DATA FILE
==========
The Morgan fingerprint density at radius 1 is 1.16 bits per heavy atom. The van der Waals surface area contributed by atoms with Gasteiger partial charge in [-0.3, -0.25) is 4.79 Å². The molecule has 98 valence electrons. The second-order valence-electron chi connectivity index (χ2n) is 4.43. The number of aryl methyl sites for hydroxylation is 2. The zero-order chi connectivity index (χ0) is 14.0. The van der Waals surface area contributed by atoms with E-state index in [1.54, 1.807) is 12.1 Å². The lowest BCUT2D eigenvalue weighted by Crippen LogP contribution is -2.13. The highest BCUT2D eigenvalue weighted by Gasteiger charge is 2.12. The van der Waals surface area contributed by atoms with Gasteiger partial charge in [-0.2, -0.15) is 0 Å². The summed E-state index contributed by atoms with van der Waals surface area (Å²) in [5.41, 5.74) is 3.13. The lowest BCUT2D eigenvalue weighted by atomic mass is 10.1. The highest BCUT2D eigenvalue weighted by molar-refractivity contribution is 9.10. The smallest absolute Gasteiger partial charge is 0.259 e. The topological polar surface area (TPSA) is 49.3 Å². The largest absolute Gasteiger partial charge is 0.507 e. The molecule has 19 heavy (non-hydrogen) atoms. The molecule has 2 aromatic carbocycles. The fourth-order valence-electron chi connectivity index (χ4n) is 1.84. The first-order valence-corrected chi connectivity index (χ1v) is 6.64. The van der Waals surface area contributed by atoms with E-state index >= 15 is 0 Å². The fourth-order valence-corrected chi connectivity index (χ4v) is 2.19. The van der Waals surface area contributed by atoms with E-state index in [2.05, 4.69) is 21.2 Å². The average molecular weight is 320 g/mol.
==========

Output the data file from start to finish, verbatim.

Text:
The Morgan fingerprint density at radius 1 is 1.16 bits per heavy atom. The van der Waals surface area contributed by atoms with Gasteiger partial charge in [-0.3, -0.25) is 4.79 Å². The molecule has 98 valence electrons. The second-order valence-electron chi connectivity index (χ2n) is 4.43. The number of aryl methyl sites for hydroxylation is 2. The zero-order chi connectivity index (χ0) is 14.0. The van der Waals surface area contributed by atoms with E-state index in [1.54, 1.807) is 12.1 Å². The lowest BCUT2D eigenvalue weighted by Crippen LogP contribution is -2.13. The highest BCUT2D eigenvalue weighted by Gasteiger charge is 2.12. The van der Waals surface area contributed by atoms with Gasteiger partial charge in [-0.2, -0.15) is 0 Å². The summed E-state index contributed by atoms with van der Waals surface area (Å²) in [5.41, 5.74) is 3.13. The lowest BCUT2D eigenvalue weighted by atomic mass is 10.1. The highest BCUT2D eigenvalue weighted by molar-refractivity contribution is 9.10. The smallest absolute Gasteiger partial charge is 0.259 e. The topological polar surface area (TPSA) is 49.3 Å². The largest absolute Gasteiger partial charge is 0.507 e. The molecule has 19 heavy (non-hydrogen) atoms. The molecule has 2 aromatic carbocycles. The fourth-order valence-electron chi connectivity index (χ4n) is 1.84. The first-order valence-corrected chi connectivity index (χ1v) is 6.64. The van der Waals surface area contributed by atoms with E-state index >= 15 is 0 Å². The fourth-order valence-corrected chi connectivity index (χ4v) is 2.19. The van der Waals surface area contributed by atoms with E-state index in [2.05, 4.69) is 21.2 Å². The average molecular weight is 320 g/mol.